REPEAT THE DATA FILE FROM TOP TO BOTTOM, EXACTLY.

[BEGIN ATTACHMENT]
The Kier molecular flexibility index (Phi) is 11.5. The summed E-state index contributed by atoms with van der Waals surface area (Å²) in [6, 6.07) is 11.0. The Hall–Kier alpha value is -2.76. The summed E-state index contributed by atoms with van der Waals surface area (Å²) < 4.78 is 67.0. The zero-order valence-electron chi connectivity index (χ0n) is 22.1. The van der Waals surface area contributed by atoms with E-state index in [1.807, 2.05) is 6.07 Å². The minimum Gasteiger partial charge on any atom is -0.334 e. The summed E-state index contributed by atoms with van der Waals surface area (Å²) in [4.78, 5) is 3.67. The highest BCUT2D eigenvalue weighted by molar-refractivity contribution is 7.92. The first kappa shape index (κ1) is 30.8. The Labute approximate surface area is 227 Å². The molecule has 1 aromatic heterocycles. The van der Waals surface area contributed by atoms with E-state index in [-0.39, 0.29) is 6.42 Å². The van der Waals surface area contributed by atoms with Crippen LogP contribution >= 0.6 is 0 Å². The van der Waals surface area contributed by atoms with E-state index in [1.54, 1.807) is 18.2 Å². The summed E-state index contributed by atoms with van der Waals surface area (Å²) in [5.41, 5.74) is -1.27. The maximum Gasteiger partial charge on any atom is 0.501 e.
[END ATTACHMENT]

The Kier molecular flexibility index (Phi) is 11.5. The summed E-state index contributed by atoms with van der Waals surface area (Å²) in [6, 6.07) is 11.0. The Hall–Kier alpha value is -2.76. The summed E-state index contributed by atoms with van der Waals surface area (Å²) < 4.78 is 67.0. The zero-order valence-electron chi connectivity index (χ0n) is 22.1. The van der Waals surface area contributed by atoms with E-state index in [1.807, 2.05) is 6.07 Å². The minimum Gasteiger partial charge on any atom is -0.334 e. The summed E-state index contributed by atoms with van der Waals surface area (Å²) in [4.78, 5) is 3.67. The highest BCUT2D eigenvalue weighted by molar-refractivity contribution is 7.92. The first kappa shape index (κ1) is 30.8. The Labute approximate surface area is 227 Å². The molecule has 1 aromatic heterocycles. The van der Waals surface area contributed by atoms with E-state index in [-0.39, 0.29) is 6.42 Å². The van der Waals surface area contributed by atoms with Crippen LogP contribution >= 0.6 is 0 Å². The van der Waals surface area contributed by atoms with E-state index in [1.54, 1.807) is 18.2 Å². The summed E-state index contributed by atoms with van der Waals surface area (Å²) in [5.41, 5.74) is -1.27. The maximum Gasteiger partial charge on any atom is 0.501 e.